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UO professor suggests a Willamette River view of the eclipse in Portland

Story originally published in the Around the O.

Millions have their certified eclipse glasses ready for Monday’s solar event, but the UO’s Leah Middlebrook is recommending another eclipse essential for people in Portland: a flotation device.

Middlebrook, a professor of comparative literature and romance languages, is organizing a “splash mob” to watch Monday’s solar eclipse from the surface of the Willamette River. Interested participants can join the group with their favorite inner tube, standup paddleboard or lifejacket and catch the solar show while floating on the river.

The event will start at 8:30 a.m. Monday at the East Bank Esplanade, below Portland Fire and Rescue Station 21.

The Portland area is just outside the path of totality, but will get a 99.4 percent view of the eclipse.

The unconventional viewing party was inspired by the work of the Human Access Project, an organization that aims to transform Portland’s relationship with the Willamette River and to inspire people to cherish, preserve and enjoy the waterway.

Middlebrook is a member of the organization’s board of directors and regularly participates in group-swim outings through its River Huggers Swim Team, which hosts dips in the Willamette River every weekday. The group is open to all ages and all abilities. Their main goal to have fun and raise public awareness that the Willamette River is safe for swimming.

It was at one of these swims that someone first floated the idea for an eclipse water party.

“We were swimming together on this gorgeous sun-drenched morning when someone suggested a group float for the solar eclipse,” Middlebrook said. “As soon as it was out there, it was so obvious that it should happen because it will be such a fun way to simultaneously enjoy the river and the eclipse.”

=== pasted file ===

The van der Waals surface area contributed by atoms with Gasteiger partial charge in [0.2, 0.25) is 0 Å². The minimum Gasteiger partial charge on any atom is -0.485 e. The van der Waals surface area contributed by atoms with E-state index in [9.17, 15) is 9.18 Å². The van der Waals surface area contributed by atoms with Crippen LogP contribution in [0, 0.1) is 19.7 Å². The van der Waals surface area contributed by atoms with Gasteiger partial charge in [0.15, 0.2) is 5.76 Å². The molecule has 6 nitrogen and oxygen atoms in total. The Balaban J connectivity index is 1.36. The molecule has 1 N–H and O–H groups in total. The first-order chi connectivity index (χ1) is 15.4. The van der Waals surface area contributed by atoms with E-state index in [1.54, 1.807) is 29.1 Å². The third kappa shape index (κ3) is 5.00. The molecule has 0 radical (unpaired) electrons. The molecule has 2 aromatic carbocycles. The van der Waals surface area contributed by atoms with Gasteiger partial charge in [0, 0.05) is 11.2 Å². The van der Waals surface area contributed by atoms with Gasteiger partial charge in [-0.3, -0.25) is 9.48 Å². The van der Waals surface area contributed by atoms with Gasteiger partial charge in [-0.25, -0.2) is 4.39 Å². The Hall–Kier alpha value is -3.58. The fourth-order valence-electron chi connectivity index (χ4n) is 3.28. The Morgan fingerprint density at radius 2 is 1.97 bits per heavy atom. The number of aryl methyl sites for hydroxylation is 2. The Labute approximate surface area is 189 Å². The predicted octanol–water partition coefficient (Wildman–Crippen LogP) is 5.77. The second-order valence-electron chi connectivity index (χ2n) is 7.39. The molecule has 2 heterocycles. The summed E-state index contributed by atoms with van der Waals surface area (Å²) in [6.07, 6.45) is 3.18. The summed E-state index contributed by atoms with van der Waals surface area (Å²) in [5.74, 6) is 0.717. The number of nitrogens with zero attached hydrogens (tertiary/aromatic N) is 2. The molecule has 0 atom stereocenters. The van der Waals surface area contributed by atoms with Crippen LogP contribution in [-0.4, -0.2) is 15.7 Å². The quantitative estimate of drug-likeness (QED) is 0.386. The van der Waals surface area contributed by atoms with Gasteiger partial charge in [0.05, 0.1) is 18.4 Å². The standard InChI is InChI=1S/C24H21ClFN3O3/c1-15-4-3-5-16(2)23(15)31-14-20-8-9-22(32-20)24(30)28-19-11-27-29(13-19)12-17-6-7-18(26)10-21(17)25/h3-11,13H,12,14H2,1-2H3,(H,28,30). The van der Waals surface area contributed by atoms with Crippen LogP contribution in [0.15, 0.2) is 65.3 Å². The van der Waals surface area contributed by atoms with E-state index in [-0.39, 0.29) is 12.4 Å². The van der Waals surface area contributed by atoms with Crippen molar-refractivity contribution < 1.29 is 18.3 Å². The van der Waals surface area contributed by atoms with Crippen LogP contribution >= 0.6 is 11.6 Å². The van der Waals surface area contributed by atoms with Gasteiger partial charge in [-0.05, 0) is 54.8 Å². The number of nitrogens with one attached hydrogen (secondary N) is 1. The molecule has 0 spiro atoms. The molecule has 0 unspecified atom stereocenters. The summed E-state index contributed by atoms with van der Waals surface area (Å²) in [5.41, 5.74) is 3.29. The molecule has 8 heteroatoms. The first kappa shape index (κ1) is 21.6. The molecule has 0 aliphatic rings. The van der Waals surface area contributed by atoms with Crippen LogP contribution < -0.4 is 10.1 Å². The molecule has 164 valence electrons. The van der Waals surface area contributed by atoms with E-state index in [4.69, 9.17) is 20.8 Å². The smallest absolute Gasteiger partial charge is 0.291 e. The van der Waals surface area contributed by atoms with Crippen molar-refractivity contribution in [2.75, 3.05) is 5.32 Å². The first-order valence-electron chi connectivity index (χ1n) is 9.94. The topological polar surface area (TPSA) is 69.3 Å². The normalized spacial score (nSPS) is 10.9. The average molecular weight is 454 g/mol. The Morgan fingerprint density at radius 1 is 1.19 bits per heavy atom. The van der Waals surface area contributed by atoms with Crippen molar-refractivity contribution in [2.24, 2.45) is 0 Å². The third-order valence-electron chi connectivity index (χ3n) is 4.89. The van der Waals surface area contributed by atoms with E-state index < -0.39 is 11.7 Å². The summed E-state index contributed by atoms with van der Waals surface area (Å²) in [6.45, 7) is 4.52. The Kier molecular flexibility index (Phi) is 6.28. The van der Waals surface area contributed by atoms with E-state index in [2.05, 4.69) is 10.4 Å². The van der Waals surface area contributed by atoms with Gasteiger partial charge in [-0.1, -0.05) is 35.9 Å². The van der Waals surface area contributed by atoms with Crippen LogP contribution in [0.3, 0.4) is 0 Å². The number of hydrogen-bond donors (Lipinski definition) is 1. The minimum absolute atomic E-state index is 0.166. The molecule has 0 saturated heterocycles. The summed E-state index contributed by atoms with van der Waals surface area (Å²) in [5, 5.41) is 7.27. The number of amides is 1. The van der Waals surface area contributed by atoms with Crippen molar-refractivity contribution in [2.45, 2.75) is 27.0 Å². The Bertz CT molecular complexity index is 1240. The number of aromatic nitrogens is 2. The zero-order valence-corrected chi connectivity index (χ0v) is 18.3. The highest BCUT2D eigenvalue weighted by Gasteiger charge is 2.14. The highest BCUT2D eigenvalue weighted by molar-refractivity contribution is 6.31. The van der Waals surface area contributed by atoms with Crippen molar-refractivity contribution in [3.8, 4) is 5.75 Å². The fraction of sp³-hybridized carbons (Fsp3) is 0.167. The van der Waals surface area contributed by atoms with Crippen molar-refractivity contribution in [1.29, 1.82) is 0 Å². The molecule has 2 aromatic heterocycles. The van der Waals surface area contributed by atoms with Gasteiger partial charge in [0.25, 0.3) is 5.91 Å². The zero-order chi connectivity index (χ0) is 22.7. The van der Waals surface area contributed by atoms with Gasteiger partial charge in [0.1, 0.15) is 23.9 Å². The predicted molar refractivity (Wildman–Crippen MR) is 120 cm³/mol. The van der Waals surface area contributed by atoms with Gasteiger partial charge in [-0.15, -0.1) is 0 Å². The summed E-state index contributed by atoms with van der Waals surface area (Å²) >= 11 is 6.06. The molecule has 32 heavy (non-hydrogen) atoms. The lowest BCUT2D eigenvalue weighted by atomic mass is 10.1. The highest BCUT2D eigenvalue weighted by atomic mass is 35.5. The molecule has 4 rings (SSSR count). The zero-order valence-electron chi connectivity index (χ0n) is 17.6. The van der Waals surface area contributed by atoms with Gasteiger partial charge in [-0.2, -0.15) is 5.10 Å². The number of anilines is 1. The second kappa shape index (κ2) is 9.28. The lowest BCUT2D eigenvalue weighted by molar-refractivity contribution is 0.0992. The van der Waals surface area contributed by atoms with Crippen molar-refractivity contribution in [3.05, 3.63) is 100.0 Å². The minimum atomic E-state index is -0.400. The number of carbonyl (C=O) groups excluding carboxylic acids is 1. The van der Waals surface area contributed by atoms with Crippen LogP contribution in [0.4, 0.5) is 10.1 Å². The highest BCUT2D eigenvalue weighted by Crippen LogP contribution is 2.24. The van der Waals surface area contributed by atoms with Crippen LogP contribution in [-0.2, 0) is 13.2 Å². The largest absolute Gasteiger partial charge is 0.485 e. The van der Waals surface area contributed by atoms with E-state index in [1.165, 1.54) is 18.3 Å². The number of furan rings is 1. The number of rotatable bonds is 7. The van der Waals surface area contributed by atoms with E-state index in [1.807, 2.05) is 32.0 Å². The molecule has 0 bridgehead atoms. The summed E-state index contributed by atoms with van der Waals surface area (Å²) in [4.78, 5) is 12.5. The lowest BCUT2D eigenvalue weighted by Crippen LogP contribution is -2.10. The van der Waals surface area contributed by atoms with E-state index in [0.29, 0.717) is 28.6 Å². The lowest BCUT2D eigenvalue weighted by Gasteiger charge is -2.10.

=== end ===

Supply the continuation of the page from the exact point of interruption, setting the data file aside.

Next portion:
Event organizers hope that people will see this event as an opportunity to catch the eclipse in an environmentally friendly way. They are encouraging folks to skip the heavy traffic and bike, walk or skateboard down to the river for a fully human-powered eclipse experience.

“We want to help people see the eclipse without burning gas,” Middlebrook said.

Middlebrook promises the river is currently at a comfortable temperature and is quick to confirm that it is both safe and amazing for swimming.

“Once you start using the Willamette River, you’ll keep going back,” she said. “The river is Portland’s largest public space and there are so many great beaches and docks to access it. I hope the eclipse helps some new folks realize what an amazing resource the Willamette River is.”

Middlebrook’s academic specialty is poetry, which she believes offers another great way to enhance the eclipse experience. She encourages eclipse enthusiasts to peruse some poetry before Monday to enrich their sun and moon gazing.

“Spend a little time looking for a poem about the sun or the moon and keep that in mind while you’re watching the eclipse,” she urged. “This phenomenon has created a lot of new excitement for us but poets have been reflecting on the sun and the moon for a very long time.”

A few of her personal favorites include William Shakespeare’s “Fear no more the heat o’ the sun,” Robert Louis Stevenson’s “The face of the moon,” Emily Dickinson’s “The Moon was but a chin of gold,” Henry David Thoreau’s “I am the Autumnal Sun,” Lucille Clifton’s “Raccoon Prayer” and Denis Johnson’s “The White Fires of Venus.”

—By Emily Halnon, University Communications



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